Gottlob Frege and Bertrand Russell also concluded that certain fundamental differences between different kinds of meaning that are concealed behind inconspicuous grammatical distinctions ultimately prove inviolable because they are “founded deep in the nature of things” (Frege 1891, 41) in such a way that contradictions, paradoxes, antinomies, fallacies, nonsense, confusion, absurdity, inevitably result when they are not respected and that this is a topic of prime importance for the understanding of major issues in twentieth century western philosophy (Hill 2003; Hill 2010b). In several writings, I myself have tried to show how blurring distinctions between dependent and independent meanings by allowing a concept word to be transformed into a proper name and to come to figure in the wrong part of the world of the purely logical opens the door to contradictions, paradoxes, antinomies, fallacies, nonsense, confusion, absurdity, pseudo-objects. Such confusions caused Frege to abandon his logical system and have been the cause of problems that Russell and his successors in the analytic tradition in philosophy have never been able to solve (Hill 1997). In Word and Object in Husserl, Frege and Russell, I suggested that analytic philosophers have been massively doctoring symptoms of a malady caused by such logical errors grounded in the very insights into logic, language and theory of knowledge that produced the logic they embraced (Hill 1991, 165).

Husserl was not philosophizing about logic and mathematics in a vacuum and he was not just extemporizing about the things he liked to believe about those fields. He was as well-versed in them, if not more so (Hill 2002a), than those who went on to create the theories of logic and philosophy of mathematics that were embraced by the philosophical establishment in the 20th century and shaped the analytic school philosophy that dominated those fields. If Husserl had been heeded they could have avoided many problems and those fields would have followed a different, less error-ridden course.


(Hill 1991) Hill, Claire Ortiz, Word and Object in Husserl, Frege and Russell, the Roots of Twentieth Century Philosophy, Athens: Ohio University Press (2001 paperback).

(Hill 1997) Hill, Claire Ortiz, Rethinking Identity and Metaphysics, On the Foundations of Analytic Philosophy, New Haven: Yale University Press, 1997.

(Hill 1998) Hill, Claire Ortiz, “From Empirical Psychology to Phenomenology: Husserl on the Brentano Puzzle”, in The Brentano Puzzle, R. Poli (ed.), Aldershot: Ashgate, 151-68.

(Hill 2000) “Husserl’s Mannigfaltigkeitslehre”, in Claire Ortiz Hill and G. E. Rosado Haddock, Husserl or Frege? Meaning, Objectivity, and Mathematics, Chicago: Open Court (2003 paperback), 61-78.

(Hill 2002a) Hill, Claire Ortiz, “On Husserl’s Mathematical Apprenticeship and Philosophy of Mathematics”, in Phenomenology World Wide, Anna-Teresa Tymieniecka (ed.), Dordrecht: Kluwer, 76-92.

(Hill 2002b) Hill, Claire Ortiz, “Tackling Three of Frege’s Problems: Edmund Husserl on Sets and Manifolds”, Axiomathes 13: 79-104.

(Hill 2003) Hill, Claire Ortiz, “Incomplete Symbols, Dependent Meanings, and Paradox”, in Husserl’s Logical Investigations, Daniel O. Dahlstrom (ed.), Dordrecht: Kluwer, 69-93.

(Hill 2010a) Hill, Claire Ortiz, “Husserl on Axiomatization and Arithmetic,” in Phenomenology and Mathematics, Mirja Hartimo (ed.), Dordrecht: Springer, 2010, 47-71.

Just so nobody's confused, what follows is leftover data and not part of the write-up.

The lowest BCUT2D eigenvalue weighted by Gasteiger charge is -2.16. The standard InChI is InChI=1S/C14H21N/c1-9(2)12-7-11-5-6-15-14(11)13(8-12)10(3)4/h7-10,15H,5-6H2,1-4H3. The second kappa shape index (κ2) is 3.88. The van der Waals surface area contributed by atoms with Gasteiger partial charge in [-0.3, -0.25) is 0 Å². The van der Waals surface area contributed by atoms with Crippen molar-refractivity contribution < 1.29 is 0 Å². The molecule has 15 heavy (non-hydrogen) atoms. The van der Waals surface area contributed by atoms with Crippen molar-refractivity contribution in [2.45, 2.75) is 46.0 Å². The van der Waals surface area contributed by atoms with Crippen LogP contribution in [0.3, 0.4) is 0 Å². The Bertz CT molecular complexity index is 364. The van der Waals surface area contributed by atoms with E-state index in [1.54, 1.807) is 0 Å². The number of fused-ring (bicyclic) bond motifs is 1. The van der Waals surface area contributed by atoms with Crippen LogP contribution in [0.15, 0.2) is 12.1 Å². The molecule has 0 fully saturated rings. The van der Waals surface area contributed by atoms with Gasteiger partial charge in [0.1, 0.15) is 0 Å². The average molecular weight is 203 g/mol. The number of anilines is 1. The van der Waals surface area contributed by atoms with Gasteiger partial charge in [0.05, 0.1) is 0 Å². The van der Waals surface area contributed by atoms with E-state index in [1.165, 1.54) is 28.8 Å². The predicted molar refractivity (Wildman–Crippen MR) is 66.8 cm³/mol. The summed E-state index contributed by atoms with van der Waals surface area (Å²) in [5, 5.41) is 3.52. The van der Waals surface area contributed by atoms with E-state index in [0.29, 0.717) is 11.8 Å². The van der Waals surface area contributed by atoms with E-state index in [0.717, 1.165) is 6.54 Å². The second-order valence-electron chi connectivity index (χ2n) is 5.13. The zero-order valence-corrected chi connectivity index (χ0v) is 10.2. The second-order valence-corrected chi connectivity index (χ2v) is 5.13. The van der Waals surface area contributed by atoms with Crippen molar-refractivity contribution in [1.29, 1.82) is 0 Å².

(Hill 2010b) Hill, Claire Ortiz, “On Fundamental Differences Between Dependent and Independent Meanings”, Axiomathes, An International Journal in Ontology and Cognitive Systems 20: 2-3, online since May 29, 2010, 313-32, (DOI 10.1007/s10516-010-9104-1).

(Husserl 1896) Husserl, Edmund, Logik, Vorlesung 1896, Dordrecht: Kluwer, 2001.

(Husserl 1901) Husserl, Edmund, “Double Lecture: On the Transition through the Impossible (‘Imaginary’) and the Completeness of an Axiom System,” in Philosophy of Arithmetic, Psychological and Logical Investigations with Supplementary Texts from 1887-1901, Dallas Willard (tr.), Dordrecht: Kluwer, 2003, 409-73.

(Husserl 1900/01) Husserl, Edmund, Logical Investigations, J. N. Findlay (tr.), London: Routledge and Kegan Paul, 1970.

(Husserl 1902/03a) Husserl, Edmund, Allgemeine Erkenntnistheorie, Vorlesung 1902/03a, Elisabeth Schuhmann (ed.), Dordrecht: Kluwer, 2001.

(Husserl 1902/03b) Husserl, Edmund, Logik, Vorlesung 1902/03a, Elisabeth Schuhmann (ed.), Dordrecht: Kluwer, 2001.

(Husserl 1906/07) Husserl, Edmund, Introduction to Logic and Theory of Knowledge, Lectures 1906/07, Dordrecht: Springer, 2008.

(Husserl 1908/09) Husserl, Edmund, Alte und neue Logik, Vorlesung 1908/09, E. Schuhmann (ed.). Dordrecht: Kluwer, 2003.

 (Husserl 1913a) Husserl, Edmund, Ideas, General Introduction to Pure Phenomenology, New York: Colliers, 1962.

(Husserl 1913b) Husserl, Edmund, Introduction to the Logical Investigations, A Draft of a Preface to the Logical Investigations, Eugen Fink (ed.), P. Bossert and C. Peters (trs.), The Hague: Martinus Nijhoff, 1975.

(Husserl 1929) Husserl, Edmund, Formal and Transcendental Logic, The Hague: Martinus Nijhoff, 1978.

(Husserl 1939) Husserl, Edmund, Experience and Judgment, Investigations in the Genealogy of Logic, London: Routledge and Kegan Paul, 1973.

(Husserl 1994) Husserl, Edmund, Early Writings in the Philosophy of Logic and Mathematics, Dallas Willard (tr.), Dordrecht: Kluwer.

(Husserl 1996) Husserl, Edmund, Logik und allgemeine Wissenschaftstheorie. Vorlesungen 1917/18, mit ergänzenden Texten aus der ersten Fassung 1910/11, Dordrecht, Kluwer.

(Husserl Ms A 1 35) Husserl, Edmund, Ms A 1 35. Unpublished Manuscript on Set Theory available in the Husserl Archives in Leuven, Cologne and Paris.

(Livadas 2012) Livadas, Stathis, Contemporary Problems of Epistemology in the Light of Phenomenology, Temporal Consciousness and the Limits of Formal Theories, London: College Publications.

(Roy et. al. 1999) J.-M. Roy, Jean Petitot, Francisco Varela, Bernard Pachoud (eds.), Naturalizing Phenomenology, Issues in Contemporary Phenomenology and Cognitive Science, Stanford: Stanford University Press, 1999.

(Tieszen 1989), Tieszen, Richard, Mathematical Intuition, Phenomenology and Mathematical Knowledge, Dordrecht: Kluwer, 1989.

(van Atten 2007), van Atten Mark, Brouwer Meets Husserl. On the Phenomenology of Choice Sequences, Dordrecht: Springer.

[1] For example, the former see Roy et al. 1999, for the latter Tieszen 1989, van Atten 2007, Livadas 2012.